Why so Many Promotions Fail

Jul 17 • Management and Leadership, Yan Sai Articles • 2783 Views • No Comments on Why so Many Promotions Fail

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ACCORDING TO UNIVERSUM’S LATEST REPORT titled ‘China Top 100 Ideal Employers 2014‘, one of the most important attributes of an employer is advancement opportunities. But success for one employee can be disastrous for the organisation as a whole. How?

“Just because someone is a star performer as an individual contributor, doesn’t mean that they will get the same results as a manager,” says William Wu, VP of Universum, China. “Self management, and management of others, are two very different skill sets.”

And yet, almost all organisations have made the mistake, at one time or another, by promoting staff into a management position without first preparing these new managers with the necessary management skills. So what are some of these management skills? Here’s just a short list, based on some recent management acumen programs ClarkMorgan has worked on recently:

– Creating and Implementing Objectives,
– Establishing and Controlling a Budget,
– Leveraging Diversity within a Team,
– Measuring Individual Contributors,
– Developing Processes,
– Aligning and Motivating your Team, and
– Handling Conflict and Complexity

Now imagine a scenario where a newly appointed manager did not have the above skills. Worse still, imagine that they didn’t even know that they needed these skills to be more effective at their job – a form of unconscious incompetence. The result is likely to include reduced staff engagement, higher staff turnover, and KPIs missed. So what can be done?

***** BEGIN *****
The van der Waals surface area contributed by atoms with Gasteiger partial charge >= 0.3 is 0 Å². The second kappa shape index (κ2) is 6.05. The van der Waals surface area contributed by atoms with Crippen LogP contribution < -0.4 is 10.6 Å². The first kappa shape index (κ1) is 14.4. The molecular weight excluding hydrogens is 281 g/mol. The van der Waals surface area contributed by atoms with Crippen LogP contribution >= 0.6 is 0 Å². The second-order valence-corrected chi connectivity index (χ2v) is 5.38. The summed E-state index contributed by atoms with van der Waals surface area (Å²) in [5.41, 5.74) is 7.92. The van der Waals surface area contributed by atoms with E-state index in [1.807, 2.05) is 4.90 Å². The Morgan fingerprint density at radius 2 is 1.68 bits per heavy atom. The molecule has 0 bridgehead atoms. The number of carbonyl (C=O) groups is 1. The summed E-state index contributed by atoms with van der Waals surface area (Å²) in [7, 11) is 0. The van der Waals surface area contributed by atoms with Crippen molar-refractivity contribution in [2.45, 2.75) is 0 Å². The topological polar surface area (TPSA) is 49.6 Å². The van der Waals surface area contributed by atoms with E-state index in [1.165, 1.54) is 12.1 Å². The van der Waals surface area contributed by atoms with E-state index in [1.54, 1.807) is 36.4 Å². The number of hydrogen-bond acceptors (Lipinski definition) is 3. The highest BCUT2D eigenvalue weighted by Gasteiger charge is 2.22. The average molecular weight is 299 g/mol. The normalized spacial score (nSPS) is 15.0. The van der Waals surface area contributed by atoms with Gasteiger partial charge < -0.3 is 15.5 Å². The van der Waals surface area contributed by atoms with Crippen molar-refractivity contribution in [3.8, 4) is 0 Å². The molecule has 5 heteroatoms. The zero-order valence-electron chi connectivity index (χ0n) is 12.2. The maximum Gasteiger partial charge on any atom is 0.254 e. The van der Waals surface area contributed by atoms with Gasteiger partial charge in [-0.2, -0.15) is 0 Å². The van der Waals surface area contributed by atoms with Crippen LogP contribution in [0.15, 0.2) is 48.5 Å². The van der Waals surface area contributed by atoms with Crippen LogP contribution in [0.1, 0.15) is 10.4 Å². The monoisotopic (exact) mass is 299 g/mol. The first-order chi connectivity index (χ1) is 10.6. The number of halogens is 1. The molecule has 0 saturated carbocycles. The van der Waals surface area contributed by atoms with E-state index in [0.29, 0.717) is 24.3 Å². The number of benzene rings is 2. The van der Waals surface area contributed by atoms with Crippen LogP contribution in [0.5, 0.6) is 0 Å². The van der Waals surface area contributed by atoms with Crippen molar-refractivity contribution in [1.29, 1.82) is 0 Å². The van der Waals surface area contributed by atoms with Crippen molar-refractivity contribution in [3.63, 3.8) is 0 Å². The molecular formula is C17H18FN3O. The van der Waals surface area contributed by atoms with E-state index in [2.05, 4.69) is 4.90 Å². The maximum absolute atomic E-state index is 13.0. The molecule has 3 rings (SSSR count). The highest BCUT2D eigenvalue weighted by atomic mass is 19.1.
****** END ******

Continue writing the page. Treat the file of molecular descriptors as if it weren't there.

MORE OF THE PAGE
The result is likely to include reduced staff engagement, higher staff turnover, and KPIs missed.

Your first realisation is that promotion is not the only way to reward great performance. The role of an HR Generalist will differ from that of an HR Manager, and the subsequent HR Director role. Even in the military during peace time, a promotion requires both past performance in the current role, and training for the future role. Only then, can a private become a corporate, a corporate become a sergeant, or a sergeant become a Warrant Officer. Of course, this all changes in war time, when rapid promotion can be temporarily issued with the incapacitation or death of a superior. Thankfully our workplaces are only metaphorical war zones.

So before your consider promotion as a reward, consider other methods. These could include increased salary alone, transfer to a preferred office location (ie. Hawaii), being assigned to a prestigious project team, or being welcomed into the the company’s ‘high performance club’. There are many ways to show your appreciation that do not require exposing staff to an ill-prepared boss.

[quote style=”boxed” float=”left”]There are many ways to show your appreciation that do not require exposing staff to an ill-prepared boss.[/quote]

Secondly, not everyone wants to be promoted. Moving from an individual contributor role, to one that must manage people is frightening for some. It more often than not increases the workload, and this in turn increases the perceived risk of failure. For many, stability and safety of a role is their biggest need, and they are perfectly happy in their current role, albeit, with a gradual increase in other benefits.

But for those who are not afraid to expose themselves further to the challenge and climb the corporate ladder, training is an must. The conversation between a CFO and the CEO highlights the risk of ignoring training:

CFO, “What if we invest in our people and they leave?”
To which the CEO responded, “What if we don’t and they stay?”

And now you know why so many promotions backfire. The CFO gets his way.

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